December 23, 2019
What’s behind the NordStream2 sanctions
This will be our last newsbriefing for the year. We wish all our readers a happy Christmas, and all the best for 2020. The next scheduled briefing will be on Monday, January 6.
Some of the big developments since our Friday briefing have been that Brexit got finally done, the Bank of England has a new governor, and the US sanctions against the NordStream 2 gas pipeline took effect.
There really isn’t much more to be said about Brexit - so we won’t. Andrew Bailey is in our view a good and plausible choice for governor of the Bank of England. Our main story story this morning, therefore, is the escalating transatlantic conflict around the NordStream2 gas pipeline. The US' defence budget, which includes the sanctions law, finally passed Congress last week and was signed into law by President Donald Trump. As a result Allseats, the Swiss company that was deploying the gas pipeline in the Baltic Sea, said it was suspending work with immediate effect.
The Germans were predictably furious, since their whole energy policy depends on a steady supply of Russian gas. This is a geopolitical and environmental nightmare for the rest of the EU. We thought the comments by Richard Grenell, the US ambassador to Berlin, were particularly interesting. He described the decision as a US policy to force a diversification of European energy policy. He called the decision profoundly pro-European, because this was an issue where Germany pitted its own interest against that of the rest of the EU. The Green MEPs Reinhard Bütikofer took up the same line of argument when he mocked the SPD’s defiant response that European energy policy should be decided in Europe and not in the US. This is what Bütikofer wrote:
"The reality is that the German government has pushed NordStream 2 against the EU, against majorities in the council, the parliament and the commission. This was a German-first policy."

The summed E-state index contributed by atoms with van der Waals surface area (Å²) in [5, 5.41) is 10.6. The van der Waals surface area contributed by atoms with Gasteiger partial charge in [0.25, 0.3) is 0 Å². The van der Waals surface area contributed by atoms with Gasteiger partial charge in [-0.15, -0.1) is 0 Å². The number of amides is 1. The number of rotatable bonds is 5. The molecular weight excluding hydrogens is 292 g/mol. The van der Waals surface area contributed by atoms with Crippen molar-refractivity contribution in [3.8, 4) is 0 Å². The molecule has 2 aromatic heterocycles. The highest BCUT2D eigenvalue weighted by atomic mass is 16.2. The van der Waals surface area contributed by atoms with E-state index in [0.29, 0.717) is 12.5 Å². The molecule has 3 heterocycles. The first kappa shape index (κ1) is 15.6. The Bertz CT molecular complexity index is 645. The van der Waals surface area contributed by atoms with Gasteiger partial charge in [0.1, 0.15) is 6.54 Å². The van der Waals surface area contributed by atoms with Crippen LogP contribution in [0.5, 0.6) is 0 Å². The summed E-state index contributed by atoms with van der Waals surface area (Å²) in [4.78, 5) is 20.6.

The main beneficiary of a collapse in NordStream2 would be Ukraine, and it is not hard to see why the US administration might be pushing this issue right at this moment given the continued support by President Volodymyr Zelensky for Trump during the latter's impeachment process.
The sanctions are a small part of the national defence authorisation act, which authorises a $738bn defence budget for 2020. The FT reports that the US senators who sponsored the sanctions part of the bill wrote to Allseas, warning them of crushing and potentially fatal sanctions if they were to continue working on the pipeline for a single day. The purpose of this threat was to warn the company not to use the 30-day cool-off period in the sanctions section of the bill to complete the project, as involved companies initially thought they might be able to do. The letter said explicitly that any attempt to use the 30-day period to complete the project would have devastating consequences for the shareholders of the company.
The Nordstreat 2 consortium responded by saying that the project will be completed. They are only a couple of months away from completion. Of the 1200km-long pipeline, only 54km are missing.
The sanctions are unlikely to kill the project. What we now expect is that the companies involved in the project will find someone else to complete the job. We presume this will be a Russian company that is immune to additional US sanctions. We expect that this dispute will ultimately be folded into a broader list of US sanctions and tariffs against European companies. We expect this to become one of our main themes in 2020.
Germany had hoped to counteract one of the arguments against NordStream2 by brokering a gas-transit agreement between Russia and Ukraine last week. The deal is for an initial period of five years, with an renewal option for another 10 years.